September 2019
Volume 19, Issue 10
Open Access
Vision Sciences Society Annual Meeting Abstract  |   September 2019
Measuring the Vergence Horopter
Author Affiliations & Notes
  • Ashleigh L Harrold
    School of Psychology, The University of Queensland
  • Philip M Grove
    School of Psychology, The University of Queensland
Journal of Vision September 2019, Vol.19, 304d. doi:
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      Ashleigh L Harrold, Philip M Grove; Measuring the Vergence Horopter. Journal of Vision 2019;19(10):304d.

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      © ARVO (1962-2015); The Authors (2016-present)

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The horopter, is theoretically defined as the location of points in space, from which images are projected onto corresponding points in the two eyes. Typically, the horopter consists of two elements, the horizontal horopter which is an arc intersecting the fixation point and the nodal points of the two eyes in the horizontal plane of regard, and the vertical horopter which a vertical line intersecting the fixation point. Empirically, when participants identify locations in space that stimulate corresponding points, they differ from the theoretical predictions. Furthermore, the empirical horopter differs based on the criterion used to measure it. These include but are not limited to the locus of fused images in space, the locus of zero dichoptic motion, the equal distance criterion, the apparent fronto-parallel plane and the region of maximal stereoacuity. A suggested criterion is also the location of points that do not elicit vergence movements, though no data based on this criterion have been reported. Measuring the horopter using the criterion of zero vergence is the main focus of this study. In two experiments measuring the vergence horopter on the horizontal plane (Exp 1) and the vertical plane (Exp 2), using the nonius alignment procedure, participants indicated whether a texture patch presented at a range of disparities (+/− 3 to 15 min arc) and eccentricities (1–10°) elicited a vergence response as indicated by a change in alignment of two nonius lines.. Results from both experiments support the criterion of zero vergence movements, with a small range of disparities (~5–6 min arc) reliably not eliciting vergence movements, which remains relatively constant across eccentricities.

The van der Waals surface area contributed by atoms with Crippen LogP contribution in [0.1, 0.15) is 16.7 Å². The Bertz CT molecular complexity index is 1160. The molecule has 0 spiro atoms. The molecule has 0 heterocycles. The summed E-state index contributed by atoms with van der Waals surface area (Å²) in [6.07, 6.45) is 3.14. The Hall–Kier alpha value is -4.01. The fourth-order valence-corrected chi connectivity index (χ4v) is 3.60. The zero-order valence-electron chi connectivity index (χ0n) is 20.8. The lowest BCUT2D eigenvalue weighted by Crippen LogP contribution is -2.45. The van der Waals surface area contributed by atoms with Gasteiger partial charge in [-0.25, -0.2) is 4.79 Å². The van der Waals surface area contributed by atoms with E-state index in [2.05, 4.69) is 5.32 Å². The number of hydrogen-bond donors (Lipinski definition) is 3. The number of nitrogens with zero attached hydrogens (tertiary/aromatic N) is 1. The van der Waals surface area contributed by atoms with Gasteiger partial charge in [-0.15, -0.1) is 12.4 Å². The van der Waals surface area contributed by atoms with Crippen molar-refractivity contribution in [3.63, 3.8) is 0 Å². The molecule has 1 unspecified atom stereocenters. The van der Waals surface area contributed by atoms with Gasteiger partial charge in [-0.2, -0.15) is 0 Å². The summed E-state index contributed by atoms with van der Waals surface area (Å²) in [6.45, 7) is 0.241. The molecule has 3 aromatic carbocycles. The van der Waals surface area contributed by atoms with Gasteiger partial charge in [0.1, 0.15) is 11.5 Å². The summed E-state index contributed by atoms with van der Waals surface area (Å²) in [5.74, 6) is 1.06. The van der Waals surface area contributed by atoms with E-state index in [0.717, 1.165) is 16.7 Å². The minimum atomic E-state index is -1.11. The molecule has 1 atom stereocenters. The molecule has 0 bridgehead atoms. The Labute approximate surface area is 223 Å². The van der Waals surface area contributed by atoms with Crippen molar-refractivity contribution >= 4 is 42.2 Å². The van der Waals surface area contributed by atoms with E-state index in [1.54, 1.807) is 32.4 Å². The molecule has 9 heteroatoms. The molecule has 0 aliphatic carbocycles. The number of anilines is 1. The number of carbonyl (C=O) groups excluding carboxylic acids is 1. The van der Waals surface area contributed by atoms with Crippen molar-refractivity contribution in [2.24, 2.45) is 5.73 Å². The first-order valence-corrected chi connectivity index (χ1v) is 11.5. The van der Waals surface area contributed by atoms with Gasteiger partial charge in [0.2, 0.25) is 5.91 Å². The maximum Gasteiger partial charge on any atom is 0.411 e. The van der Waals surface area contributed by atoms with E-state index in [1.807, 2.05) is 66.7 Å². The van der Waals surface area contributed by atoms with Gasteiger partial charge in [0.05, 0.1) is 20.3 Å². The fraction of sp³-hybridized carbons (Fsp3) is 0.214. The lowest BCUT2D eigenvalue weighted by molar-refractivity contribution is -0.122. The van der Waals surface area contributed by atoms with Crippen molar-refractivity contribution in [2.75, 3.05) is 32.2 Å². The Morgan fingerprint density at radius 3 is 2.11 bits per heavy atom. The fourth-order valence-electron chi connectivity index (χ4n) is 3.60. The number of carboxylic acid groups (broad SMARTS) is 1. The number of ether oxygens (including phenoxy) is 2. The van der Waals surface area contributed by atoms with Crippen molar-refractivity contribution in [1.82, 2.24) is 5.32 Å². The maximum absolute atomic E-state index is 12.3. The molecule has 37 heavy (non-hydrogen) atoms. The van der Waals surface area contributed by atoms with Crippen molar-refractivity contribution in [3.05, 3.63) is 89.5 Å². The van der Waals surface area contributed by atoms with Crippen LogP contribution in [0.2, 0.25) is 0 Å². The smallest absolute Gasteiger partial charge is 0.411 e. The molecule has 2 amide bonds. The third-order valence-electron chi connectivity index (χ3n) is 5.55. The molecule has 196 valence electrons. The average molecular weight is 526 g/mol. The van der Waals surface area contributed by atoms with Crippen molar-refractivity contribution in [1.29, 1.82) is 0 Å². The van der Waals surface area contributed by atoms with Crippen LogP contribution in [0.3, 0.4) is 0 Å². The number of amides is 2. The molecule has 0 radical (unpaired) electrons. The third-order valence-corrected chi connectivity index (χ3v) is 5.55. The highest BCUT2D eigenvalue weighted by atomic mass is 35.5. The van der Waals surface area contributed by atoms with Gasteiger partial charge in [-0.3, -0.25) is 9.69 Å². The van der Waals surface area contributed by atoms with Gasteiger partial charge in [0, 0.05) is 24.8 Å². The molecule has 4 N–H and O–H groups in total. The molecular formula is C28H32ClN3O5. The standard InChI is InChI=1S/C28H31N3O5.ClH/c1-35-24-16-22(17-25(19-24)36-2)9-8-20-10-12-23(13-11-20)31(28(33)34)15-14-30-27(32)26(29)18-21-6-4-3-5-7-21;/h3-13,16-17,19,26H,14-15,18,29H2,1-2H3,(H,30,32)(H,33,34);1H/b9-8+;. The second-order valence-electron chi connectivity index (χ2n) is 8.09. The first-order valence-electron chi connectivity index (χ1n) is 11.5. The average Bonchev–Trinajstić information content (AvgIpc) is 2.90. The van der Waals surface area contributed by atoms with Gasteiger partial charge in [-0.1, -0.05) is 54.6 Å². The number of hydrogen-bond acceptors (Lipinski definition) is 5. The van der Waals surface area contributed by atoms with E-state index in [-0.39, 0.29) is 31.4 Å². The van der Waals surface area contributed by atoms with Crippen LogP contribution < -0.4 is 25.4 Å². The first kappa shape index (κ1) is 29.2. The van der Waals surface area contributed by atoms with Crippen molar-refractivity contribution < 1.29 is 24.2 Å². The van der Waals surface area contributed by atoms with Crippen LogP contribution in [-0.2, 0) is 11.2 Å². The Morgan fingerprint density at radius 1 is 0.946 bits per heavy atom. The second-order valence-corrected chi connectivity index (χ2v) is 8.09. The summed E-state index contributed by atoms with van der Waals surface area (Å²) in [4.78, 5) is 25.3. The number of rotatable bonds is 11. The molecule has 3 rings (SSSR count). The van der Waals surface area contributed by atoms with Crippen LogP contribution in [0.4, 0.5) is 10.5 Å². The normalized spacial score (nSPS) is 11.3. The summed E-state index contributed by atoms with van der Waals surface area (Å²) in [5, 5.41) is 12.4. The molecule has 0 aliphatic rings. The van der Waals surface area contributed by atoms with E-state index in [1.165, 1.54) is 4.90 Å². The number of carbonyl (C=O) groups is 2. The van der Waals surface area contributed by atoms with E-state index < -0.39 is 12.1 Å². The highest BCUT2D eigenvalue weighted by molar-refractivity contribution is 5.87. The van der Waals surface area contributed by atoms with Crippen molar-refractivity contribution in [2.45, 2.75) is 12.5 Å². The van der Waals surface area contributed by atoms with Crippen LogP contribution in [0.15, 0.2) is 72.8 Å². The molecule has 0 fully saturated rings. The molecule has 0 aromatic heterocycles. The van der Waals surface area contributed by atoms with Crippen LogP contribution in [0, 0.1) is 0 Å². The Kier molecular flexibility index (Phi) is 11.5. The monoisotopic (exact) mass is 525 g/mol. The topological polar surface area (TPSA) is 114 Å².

Acknowledgement: RTP Stipend 

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